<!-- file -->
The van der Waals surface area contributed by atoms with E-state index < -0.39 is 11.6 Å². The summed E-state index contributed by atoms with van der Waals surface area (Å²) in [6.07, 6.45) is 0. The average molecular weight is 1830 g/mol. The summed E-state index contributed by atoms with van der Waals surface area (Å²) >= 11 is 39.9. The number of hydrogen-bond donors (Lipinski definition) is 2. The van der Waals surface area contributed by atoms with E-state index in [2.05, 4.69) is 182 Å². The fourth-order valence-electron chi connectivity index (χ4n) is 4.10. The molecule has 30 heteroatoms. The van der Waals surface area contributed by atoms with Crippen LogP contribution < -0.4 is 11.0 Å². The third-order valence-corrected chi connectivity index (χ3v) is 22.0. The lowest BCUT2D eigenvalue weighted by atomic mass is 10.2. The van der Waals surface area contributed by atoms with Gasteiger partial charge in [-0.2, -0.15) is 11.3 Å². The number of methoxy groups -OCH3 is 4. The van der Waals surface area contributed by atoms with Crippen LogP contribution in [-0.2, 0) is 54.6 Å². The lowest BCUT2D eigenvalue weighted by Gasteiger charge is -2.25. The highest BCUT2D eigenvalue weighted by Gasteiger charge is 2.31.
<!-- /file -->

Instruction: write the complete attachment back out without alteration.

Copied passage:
The van der Waals surface area contributed by atoms with E-state index < -0.39 is 11.6 Å². The summed E-state index contributed by atoms with van der Waals surface area (Å²) in [6.07, 6.45) is 0. The average molecular weight is 1830 g/mol. The summed E-state index contributed by atoms with van der Waals surface area (Å²) >= 11 is 39.9. The number of hydrogen-bond donors (Lipinski definition) is 2. The van der Waals surface area contributed by atoms with E-state index in [2.05, 4.69) is 182 Å². The fourth-order valence-electron chi connectivity index (χ4n) is 4.10. The molecule has 30 heteroatoms. The van der Waals surface area contributed by atoms with Crippen LogP contribution < -0.4 is 11.0 Å². The third-order valence-corrected chi connectivity index (χ3v) is 22.0. The lowest BCUT2D eigenvalue weighted by atomic mass is 10.2. The van der Waals surface area contributed by atoms with Gasteiger partial charge in [-0.2, -0.15) is 11.3 Å². The number of methoxy groups -OCH3 is 4. The van der Waals surface area contributed by atoms with Crippen LogP contribution in [-0.2, 0) is 54.6 Å². The lowest BCUT2D eigenvalue weighted by Gasteiger charge is -2.25. The highest BCUT2D eigenvalue weighted by Gasteiger charge is 2.31.